Caring For Roses
Everyone knows that roses are the flowers of love but there’s nothing romantic about thorny, bare branches with puny blossoms. You might be surprised to learn that caring for roses is much easier than you think, albeit a year round job.
I have several rose bushes in my front yard. There was a time when I let my roses go… no watering or pruning whatsoever. I thought things would just be taken care of by nature. Then when spring and summer rolled around I wondered why my bushes weren’t blooming like my neighbor’s roses. With a little research I now take rose gardening more serious.
Once I learned the simple way to grow roses with proper watering and fertilizing, my rose garden was the envy of the neighborhood. Roses do best when they are well watered; about one inch per week offers a good soaking. Healthy rose roots run deep into the soil, thus capable of extracting water from the sub-soil. This helps them tolerate dry spells.
By contrast, rose gardens that are offered only infrequent or light watering, will result in shallow roots and poor blossoms. Sadly these plants suffer in times of drought.
Proper rose growing also means fertilizing. Your garden of roses may go years without feeding when they are planted in rich soil. Organisms living in the soil are their best nutrients. By over fertilizing you can smother those beneficial bugs and your plants will become dependent on your fertilizer/nutrient instead -- not a good thing.
Pruning is extremely important when growing roses and is done in the spring after the plants have been dormant for the winter. This removes the dead, broken, or diseased wood from the plant. It also allows space for air to circulate making for a healthy plant. Another reason for pruning is to shape your plants; you will not have to repeat this pruning until after the plant has bloomed. To establish a new plant… try pruning the actual flowers themselves.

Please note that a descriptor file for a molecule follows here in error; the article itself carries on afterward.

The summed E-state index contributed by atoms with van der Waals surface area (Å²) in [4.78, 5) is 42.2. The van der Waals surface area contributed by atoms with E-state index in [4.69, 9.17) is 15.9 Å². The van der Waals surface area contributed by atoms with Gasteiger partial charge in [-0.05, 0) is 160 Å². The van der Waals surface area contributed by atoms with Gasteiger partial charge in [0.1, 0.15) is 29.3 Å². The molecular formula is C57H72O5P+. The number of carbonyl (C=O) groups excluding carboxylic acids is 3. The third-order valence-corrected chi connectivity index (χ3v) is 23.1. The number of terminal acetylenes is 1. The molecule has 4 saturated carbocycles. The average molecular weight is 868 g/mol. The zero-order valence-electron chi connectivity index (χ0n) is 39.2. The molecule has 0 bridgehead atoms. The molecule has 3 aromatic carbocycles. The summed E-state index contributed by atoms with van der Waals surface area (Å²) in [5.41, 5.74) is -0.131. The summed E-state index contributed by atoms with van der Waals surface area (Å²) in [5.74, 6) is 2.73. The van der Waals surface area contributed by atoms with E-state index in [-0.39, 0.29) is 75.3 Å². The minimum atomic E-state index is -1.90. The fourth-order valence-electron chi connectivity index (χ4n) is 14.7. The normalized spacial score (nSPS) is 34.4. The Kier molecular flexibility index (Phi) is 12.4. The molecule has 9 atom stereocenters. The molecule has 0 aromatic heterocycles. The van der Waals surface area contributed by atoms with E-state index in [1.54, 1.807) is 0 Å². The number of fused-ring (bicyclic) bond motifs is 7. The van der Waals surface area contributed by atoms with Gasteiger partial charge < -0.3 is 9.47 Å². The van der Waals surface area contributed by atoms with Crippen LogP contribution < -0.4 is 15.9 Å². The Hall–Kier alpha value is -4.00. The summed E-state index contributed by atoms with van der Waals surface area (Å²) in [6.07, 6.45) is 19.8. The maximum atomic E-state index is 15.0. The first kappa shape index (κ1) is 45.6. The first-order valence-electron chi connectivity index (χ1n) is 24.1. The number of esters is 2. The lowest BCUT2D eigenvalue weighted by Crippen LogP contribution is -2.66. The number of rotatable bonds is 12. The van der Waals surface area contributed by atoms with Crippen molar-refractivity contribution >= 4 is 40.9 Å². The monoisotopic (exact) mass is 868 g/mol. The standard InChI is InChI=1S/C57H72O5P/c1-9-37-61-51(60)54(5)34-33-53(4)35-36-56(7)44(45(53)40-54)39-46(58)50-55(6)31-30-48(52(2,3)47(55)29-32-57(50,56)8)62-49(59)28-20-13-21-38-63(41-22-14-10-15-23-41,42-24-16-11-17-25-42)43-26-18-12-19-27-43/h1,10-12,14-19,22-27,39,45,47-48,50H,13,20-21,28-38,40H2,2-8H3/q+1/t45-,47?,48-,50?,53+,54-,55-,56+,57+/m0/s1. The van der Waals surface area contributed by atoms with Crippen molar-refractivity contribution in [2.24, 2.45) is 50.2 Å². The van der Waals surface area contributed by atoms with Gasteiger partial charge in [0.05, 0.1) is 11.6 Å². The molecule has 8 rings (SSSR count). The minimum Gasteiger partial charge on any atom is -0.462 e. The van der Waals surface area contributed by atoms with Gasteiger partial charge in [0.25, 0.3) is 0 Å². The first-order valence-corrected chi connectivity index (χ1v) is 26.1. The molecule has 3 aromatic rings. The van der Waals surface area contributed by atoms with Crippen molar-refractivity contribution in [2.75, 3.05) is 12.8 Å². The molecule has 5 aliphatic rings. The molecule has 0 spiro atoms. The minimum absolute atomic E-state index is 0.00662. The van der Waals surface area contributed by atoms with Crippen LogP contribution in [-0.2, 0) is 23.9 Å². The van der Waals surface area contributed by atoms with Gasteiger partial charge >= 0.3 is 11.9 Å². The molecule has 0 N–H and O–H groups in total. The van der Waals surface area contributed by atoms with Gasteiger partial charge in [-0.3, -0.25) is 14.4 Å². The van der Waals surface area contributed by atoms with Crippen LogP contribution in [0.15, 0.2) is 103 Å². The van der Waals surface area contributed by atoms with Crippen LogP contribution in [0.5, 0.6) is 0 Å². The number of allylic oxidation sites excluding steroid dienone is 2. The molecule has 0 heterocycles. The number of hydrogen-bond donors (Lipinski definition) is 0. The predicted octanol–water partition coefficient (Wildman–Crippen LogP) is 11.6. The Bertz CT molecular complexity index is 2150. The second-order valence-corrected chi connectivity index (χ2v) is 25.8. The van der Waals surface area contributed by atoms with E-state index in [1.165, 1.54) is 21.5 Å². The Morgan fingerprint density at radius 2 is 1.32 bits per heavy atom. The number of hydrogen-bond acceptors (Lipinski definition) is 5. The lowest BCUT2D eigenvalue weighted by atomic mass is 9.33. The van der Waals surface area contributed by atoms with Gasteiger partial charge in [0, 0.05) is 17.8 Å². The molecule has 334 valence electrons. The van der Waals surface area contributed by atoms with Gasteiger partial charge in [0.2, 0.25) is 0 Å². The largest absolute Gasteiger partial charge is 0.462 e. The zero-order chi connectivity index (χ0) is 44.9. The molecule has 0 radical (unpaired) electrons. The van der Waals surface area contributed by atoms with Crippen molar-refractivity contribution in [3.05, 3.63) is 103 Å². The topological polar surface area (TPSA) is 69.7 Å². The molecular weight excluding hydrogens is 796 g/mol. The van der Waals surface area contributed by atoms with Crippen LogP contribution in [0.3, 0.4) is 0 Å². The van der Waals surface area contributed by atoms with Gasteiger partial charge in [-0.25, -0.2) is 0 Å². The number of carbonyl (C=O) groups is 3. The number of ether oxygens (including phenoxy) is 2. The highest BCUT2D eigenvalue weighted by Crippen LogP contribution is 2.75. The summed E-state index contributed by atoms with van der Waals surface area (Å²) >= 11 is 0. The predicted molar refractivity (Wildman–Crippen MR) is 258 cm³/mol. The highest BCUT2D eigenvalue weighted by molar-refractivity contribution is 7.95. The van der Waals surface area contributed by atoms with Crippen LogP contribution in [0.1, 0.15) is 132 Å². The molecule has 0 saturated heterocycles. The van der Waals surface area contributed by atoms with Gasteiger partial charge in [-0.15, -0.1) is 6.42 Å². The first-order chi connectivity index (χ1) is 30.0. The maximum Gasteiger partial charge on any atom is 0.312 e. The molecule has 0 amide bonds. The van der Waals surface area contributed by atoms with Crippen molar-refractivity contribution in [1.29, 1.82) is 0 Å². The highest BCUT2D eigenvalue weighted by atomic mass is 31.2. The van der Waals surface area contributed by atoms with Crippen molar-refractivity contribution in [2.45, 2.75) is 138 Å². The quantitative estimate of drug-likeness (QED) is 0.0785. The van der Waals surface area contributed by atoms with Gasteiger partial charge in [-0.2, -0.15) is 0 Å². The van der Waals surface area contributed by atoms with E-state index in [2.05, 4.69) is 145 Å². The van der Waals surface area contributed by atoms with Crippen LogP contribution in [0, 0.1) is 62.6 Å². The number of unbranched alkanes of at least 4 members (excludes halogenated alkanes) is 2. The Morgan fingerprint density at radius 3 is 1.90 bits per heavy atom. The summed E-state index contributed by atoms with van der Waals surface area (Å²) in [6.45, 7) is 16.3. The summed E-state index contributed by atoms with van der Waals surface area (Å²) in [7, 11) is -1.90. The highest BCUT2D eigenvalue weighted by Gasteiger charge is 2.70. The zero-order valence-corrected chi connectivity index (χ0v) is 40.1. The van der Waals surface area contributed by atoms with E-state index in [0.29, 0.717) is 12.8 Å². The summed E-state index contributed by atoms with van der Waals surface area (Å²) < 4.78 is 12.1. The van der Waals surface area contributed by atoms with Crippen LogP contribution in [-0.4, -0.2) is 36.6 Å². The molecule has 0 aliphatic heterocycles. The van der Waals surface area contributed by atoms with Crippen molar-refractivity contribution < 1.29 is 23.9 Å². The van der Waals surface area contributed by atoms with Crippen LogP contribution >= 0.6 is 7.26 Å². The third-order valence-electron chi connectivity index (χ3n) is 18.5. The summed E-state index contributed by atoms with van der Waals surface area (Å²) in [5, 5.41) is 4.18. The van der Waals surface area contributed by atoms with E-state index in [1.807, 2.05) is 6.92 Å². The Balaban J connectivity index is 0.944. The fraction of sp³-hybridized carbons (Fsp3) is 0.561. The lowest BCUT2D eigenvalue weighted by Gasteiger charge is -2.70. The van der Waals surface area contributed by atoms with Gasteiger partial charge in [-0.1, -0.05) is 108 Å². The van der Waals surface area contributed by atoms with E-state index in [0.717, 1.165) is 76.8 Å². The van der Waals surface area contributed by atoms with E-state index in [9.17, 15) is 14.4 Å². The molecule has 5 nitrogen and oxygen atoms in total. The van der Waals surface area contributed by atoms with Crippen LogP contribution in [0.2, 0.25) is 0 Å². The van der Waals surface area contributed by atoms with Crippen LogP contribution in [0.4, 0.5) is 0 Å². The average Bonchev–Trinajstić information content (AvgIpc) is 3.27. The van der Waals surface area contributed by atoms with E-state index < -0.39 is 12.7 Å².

Those of us who take pride in our rose garden, whether it is a hobby or an urge that goes beyond mere need, the true joy comes from showing off the beautiful blossoms in a full range of colors. It’s hard to have a favorite.
Esther B. Smith, author
Esther B. Smith, author
With several tangerine rose bushes, and one red rose bush, I was inspired
to learn how easy it is to care for roses -- surprised and delighted because I
don't have those puny, thorny branches anymore. For more rose information go
With several tangerine rose bushes, and one red rose bush, I was inspired to learn how easy it is to care for roses -- surprised and delighted because I don't have those puny, thorny branches anymore. For more rose information go here:http://heritagerosegardening.com